Four years ago, when Evan Mecham scored his astonishing upset, the political establishment recoiled in horror. The uproar that followed as the wheels were being greased to destroy Mecham should have been expected. But a Steiger victory would bring no such outcry. There's a crucial difference that can't be stressed too heavily about Steiger's campaign. People who hear him speak not only like him but are pleasantly surprised by his good sense and his humor. So a victory by Steiger would result in an era of good political feeling.
A true populist with a clearly pragmatic approach, Steiger is perceived as having the combination of courage, candor, toughness and impatience needed to deal with a governor's office that has been immobilized since Mecham's impeachment.
Given the stillness on the ninth floor during the Rose Mofford period, it's actually amazing that the situation isn't even more deteriorated.
It's no wonder Mofford was ordered off the Democratic ticket by those twin political towers, Sam and Terry Goddard.
At age sixty, Steiger presents an extraordinary contrast to the youthful Goddard.
Steiger is the veteran warrior. He has been through the fire. Goddard is clearly the overambitious whippersnapper perceived to have been on a political power trip since his high school graduation. Symington comes off precisely as a wealthy dilettante. He is the victim of perfect casting.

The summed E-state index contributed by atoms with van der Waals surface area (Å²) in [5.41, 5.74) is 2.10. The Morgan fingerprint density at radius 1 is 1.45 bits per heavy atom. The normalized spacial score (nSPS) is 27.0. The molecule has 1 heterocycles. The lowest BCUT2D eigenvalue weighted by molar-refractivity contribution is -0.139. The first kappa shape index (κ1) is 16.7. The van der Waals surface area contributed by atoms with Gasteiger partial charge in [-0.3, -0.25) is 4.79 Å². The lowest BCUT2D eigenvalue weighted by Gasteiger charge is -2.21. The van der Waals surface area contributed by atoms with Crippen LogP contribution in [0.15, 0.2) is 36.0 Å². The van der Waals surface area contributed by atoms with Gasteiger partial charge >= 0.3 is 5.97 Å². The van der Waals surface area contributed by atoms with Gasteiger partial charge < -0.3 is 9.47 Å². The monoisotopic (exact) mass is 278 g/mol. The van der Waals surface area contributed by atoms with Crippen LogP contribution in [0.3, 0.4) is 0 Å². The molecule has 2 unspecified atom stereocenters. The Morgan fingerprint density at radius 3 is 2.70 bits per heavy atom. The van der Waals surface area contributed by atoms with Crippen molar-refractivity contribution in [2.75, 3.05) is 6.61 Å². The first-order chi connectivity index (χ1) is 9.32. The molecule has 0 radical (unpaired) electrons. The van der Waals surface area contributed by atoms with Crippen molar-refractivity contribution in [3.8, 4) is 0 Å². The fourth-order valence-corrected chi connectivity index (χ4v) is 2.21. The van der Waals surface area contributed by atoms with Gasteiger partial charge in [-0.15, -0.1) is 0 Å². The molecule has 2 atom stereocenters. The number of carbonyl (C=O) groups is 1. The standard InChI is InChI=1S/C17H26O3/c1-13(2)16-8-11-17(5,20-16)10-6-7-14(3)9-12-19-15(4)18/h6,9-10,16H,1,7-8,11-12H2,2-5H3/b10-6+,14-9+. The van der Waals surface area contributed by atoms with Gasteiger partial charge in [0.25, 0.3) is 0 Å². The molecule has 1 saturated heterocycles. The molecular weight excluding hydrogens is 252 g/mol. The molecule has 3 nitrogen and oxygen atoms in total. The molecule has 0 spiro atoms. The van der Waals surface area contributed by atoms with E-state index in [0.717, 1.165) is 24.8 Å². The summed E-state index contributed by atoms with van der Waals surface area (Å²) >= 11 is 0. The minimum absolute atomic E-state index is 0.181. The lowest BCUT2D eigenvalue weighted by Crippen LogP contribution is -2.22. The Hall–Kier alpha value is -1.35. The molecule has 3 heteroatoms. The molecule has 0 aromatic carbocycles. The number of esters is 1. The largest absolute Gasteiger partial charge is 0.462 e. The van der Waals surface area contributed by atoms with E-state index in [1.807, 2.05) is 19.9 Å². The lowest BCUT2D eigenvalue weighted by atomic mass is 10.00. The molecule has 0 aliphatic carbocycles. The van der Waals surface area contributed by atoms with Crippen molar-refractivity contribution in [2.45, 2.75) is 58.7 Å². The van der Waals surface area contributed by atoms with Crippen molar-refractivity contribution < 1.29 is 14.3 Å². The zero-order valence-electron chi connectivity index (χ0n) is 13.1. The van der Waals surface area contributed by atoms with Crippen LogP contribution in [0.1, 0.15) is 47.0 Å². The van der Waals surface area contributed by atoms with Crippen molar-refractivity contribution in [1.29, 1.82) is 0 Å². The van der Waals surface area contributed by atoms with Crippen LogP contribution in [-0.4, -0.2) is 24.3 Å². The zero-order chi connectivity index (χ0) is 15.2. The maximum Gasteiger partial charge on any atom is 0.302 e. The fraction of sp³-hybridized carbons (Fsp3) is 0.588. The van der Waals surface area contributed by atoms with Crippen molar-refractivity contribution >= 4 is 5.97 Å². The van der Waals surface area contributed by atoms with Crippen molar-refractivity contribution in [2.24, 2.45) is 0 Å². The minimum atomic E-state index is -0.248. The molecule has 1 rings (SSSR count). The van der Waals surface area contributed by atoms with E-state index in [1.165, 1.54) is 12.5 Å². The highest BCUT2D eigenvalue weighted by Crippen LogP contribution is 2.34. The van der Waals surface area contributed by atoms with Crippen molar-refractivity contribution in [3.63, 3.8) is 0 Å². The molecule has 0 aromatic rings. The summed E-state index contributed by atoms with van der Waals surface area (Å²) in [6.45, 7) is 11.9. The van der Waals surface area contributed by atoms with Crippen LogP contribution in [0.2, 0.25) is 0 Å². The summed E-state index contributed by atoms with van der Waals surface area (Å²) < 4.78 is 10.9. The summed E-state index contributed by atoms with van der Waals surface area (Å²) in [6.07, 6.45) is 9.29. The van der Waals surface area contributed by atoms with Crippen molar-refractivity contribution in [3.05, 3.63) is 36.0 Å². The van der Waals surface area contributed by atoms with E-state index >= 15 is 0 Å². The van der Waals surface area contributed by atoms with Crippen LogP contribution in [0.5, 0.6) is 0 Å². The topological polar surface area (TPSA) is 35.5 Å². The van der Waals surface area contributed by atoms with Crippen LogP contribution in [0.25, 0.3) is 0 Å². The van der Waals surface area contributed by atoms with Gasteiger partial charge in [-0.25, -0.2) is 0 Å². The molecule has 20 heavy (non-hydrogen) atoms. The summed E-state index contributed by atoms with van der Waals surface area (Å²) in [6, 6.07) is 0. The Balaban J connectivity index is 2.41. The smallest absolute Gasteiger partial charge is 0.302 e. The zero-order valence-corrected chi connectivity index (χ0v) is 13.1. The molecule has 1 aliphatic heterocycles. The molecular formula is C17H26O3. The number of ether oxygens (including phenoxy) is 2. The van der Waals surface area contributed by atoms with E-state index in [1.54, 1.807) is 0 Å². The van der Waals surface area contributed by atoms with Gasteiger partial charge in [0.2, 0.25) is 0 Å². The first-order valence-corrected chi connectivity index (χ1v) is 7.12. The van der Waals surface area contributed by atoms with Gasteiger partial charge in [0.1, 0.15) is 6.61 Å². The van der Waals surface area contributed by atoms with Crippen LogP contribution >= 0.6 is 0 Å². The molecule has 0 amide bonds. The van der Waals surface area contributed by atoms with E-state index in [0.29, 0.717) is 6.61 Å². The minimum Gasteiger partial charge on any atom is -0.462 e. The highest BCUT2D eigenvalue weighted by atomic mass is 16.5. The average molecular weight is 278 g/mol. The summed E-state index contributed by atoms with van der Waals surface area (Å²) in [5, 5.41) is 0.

For Steiger, a four-year term as governor would be his last hurrah, one grand attempt at fixing everything that has been allowed to corrode in this state by years of unopposed venality and mass incompetency at the State Capitol.
Three months ago, you would have earned derisive laughter if you expressed the belief that Steiger could mount a solid challenge for the Republican nomination.
He had been around too long. He had been the center of so many events. It had taken him a long time to rebound from the disaster of his senatorial loss to Dennis DeConcini and the now legendary primary against John Conlan.
Perhaps for this reason, political observers were afraid to regard Steiger as a serious candidate. The wonder is that they ever doubted him. Everyone simply forgot that Steiger is a phenomenal campaigner, the best ever seen in this state.
They expressed doubts about his seriousness. There was the age-old doubt that a man who can make people laugh might also be able to make them think. In writing Steiger off, they completely forgot the lessons offered in earlier times by Mark Twain and Will Rogers.
Sam Steiger is a serious political animal who not only loves the political game but is clearly more gifted in his chosen field than anyone else in the race.
If he doesn't win, it won't be because he wasn't the best man for the job. His defeat would only prove that he was wrong about needing enormous amounts of money to run a campaign.
There is about Steiger the perception that he speaks the truth because it isn't worth his while to practice dissimulation.
"I always had the belief that if I could just talk to everybody in Arizona that I could win." He is stubborn enough to believe that a man with reasonably good intelligence can beat a candidate with a trunk full of money.